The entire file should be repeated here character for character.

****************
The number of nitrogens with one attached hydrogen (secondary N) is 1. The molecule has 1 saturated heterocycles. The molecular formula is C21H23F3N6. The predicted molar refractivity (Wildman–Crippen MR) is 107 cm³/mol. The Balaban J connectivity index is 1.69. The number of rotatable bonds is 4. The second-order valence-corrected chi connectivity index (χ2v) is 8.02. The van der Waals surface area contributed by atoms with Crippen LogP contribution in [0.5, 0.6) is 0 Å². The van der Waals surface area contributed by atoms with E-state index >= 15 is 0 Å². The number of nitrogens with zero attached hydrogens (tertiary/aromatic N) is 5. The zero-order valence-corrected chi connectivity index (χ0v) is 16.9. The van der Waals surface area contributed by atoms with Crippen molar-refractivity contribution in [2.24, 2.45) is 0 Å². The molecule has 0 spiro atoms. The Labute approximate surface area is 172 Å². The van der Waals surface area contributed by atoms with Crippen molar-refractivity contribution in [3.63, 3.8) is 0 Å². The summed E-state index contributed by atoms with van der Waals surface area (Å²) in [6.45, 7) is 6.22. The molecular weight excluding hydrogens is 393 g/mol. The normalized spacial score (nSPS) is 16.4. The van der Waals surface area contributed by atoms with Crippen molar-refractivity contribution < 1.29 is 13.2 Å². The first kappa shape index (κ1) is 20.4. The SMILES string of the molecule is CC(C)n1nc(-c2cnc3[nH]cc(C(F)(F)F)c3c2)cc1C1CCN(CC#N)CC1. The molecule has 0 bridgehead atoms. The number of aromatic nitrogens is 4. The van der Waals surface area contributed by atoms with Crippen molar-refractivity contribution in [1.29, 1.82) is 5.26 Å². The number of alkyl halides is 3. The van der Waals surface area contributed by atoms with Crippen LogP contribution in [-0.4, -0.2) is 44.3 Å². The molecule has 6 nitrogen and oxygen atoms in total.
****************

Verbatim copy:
The number of nitrogens with one attached hydrogen (secondary N) is 1. The molecule has 1 saturated heterocycles. The molecular formula is C21H23F3N6. The predicted molar refractivity (Wildman–Crippen MR) is 107 cm³/mol. The Balaban J connectivity index is 1.69. The number of rotatable bonds is 4. The second-order valence-corrected chi connectivity index (χ2v) is 8.02. The van der Waals surface area contributed by atoms with Crippen LogP contribution in [0.5, 0.6) is 0 Å². The van der Waals surface area contributed by atoms with E-state index >= 15 is 0 Å². The number of nitrogens with zero attached hydrogens (tertiary/aromatic N) is 5. The zero-order valence-corrected chi connectivity index (χ0v) is 16.9. The van der Waals surface area contributed by atoms with Crippen molar-refractivity contribution in [2.24, 2.45) is 0 Å². The molecule has 0 spiro atoms. The Labute approximate surface area is 172 Å². The van der Waals surface area contributed by atoms with Crippen molar-refractivity contribution in [3.63, 3.8) is 0 Å². The summed E-state index contributed by atoms with van der Waals surface area (Å²) in [6.45, 7) is 6.22. The molecular weight excluding hydrogens is 393 g/mol. The normalized spacial score (nSPS) is 16.4. The van der Waals surface area contributed by atoms with Crippen molar-refractivity contribution < 1.29 is 13.2 Å². The first kappa shape index (κ1) is 20.4. The SMILES string of the molecule is CC(C)n1nc(-c2cnc3[nH]cc(C(F)(F)F)c3c2)cc1C1CCN(CC#N)CC1. The molecule has 0 bridgehead atoms. The number of aromatic nitrogens is 4. The van der Waals surface area contributed by atoms with Crippen molar-refractivity contribution in [1.29, 1.82) is 5.26 Å². The number of alkyl halides is 3. The van der Waals surface area contributed by atoms with Crippen LogP contribution in [-0.4, -0.2) is 44.3 Å². The molecule has 6 nitrogen and oxygen atoms in total.